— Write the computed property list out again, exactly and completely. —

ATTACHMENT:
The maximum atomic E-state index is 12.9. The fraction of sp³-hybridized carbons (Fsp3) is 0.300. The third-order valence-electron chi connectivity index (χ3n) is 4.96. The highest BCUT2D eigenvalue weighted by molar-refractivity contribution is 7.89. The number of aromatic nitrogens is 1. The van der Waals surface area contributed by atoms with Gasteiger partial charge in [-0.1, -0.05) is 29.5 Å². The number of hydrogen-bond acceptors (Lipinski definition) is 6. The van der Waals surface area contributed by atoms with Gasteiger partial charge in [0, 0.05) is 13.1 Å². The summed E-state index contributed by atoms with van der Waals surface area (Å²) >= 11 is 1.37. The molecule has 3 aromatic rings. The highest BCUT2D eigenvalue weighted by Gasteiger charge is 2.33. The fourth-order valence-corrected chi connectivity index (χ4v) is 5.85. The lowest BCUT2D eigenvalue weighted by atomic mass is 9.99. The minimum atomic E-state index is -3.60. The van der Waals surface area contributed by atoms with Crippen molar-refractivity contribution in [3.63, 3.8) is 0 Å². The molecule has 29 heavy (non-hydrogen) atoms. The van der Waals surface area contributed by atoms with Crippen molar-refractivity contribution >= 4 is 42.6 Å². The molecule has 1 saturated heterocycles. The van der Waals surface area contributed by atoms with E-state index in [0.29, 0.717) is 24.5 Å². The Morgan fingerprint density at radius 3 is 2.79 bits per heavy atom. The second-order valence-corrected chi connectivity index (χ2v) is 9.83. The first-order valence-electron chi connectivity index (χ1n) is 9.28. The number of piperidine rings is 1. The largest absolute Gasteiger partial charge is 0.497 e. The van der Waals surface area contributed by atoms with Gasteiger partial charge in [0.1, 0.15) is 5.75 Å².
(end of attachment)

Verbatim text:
The maximum atomic E-state index is 12.9. The fraction of sp³-hybridized carbons (Fsp3) is 0.300. The third-order valence-electron chi connectivity index (χ3n) is 4.96. The highest BCUT2D eigenvalue weighted by molar-refractivity contribution is 7.89. The number of aromatic nitrogens is 1. The van der Waals surface area contributed by atoms with Gasteiger partial charge in [-0.1, -0.05) is 29.5 Å². The number of hydrogen-bond acceptors (Lipinski definition) is 6. The van der Waals surface area contributed by atoms with Gasteiger partial charge in [0, 0.05) is 13.1 Å². The summed E-state index contributed by atoms with van der Waals surface area (Å²) >= 11 is 1.37. The molecule has 3 aromatic rings. The highest BCUT2D eigenvalue weighted by Gasteiger charge is 2.33. The fourth-order valence-corrected chi connectivity index (χ4v) is 5.85. The lowest BCUT2D eigenvalue weighted by atomic mass is 9.99. The minimum atomic E-state index is -3.60. The van der Waals surface area contributed by atoms with Crippen molar-refractivity contribution in [3.63, 3.8) is 0 Å². The molecule has 29 heavy (non-hydrogen) atoms. The van der Waals surface area contributed by atoms with Crippen molar-refractivity contribution >= 4 is 42.6 Å². The molecule has 1 saturated heterocycles. The van der Waals surface area contributed by atoms with E-state index in [0.29, 0.717) is 24.5 Å². The Morgan fingerprint density at radius 3 is 2.79 bits per heavy atom. The second-order valence-corrected chi connectivity index (χ2v) is 9.83. The first-order valence-electron chi connectivity index (χ1n) is 9.28. The number of piperidine rings is 1. The largest absolute Gasteiger partial charge is 0.497 e. The van der Waals surface area contributed by atoms with Gasteiger partial charge in [0.1, 0.15) is 5.75 Å².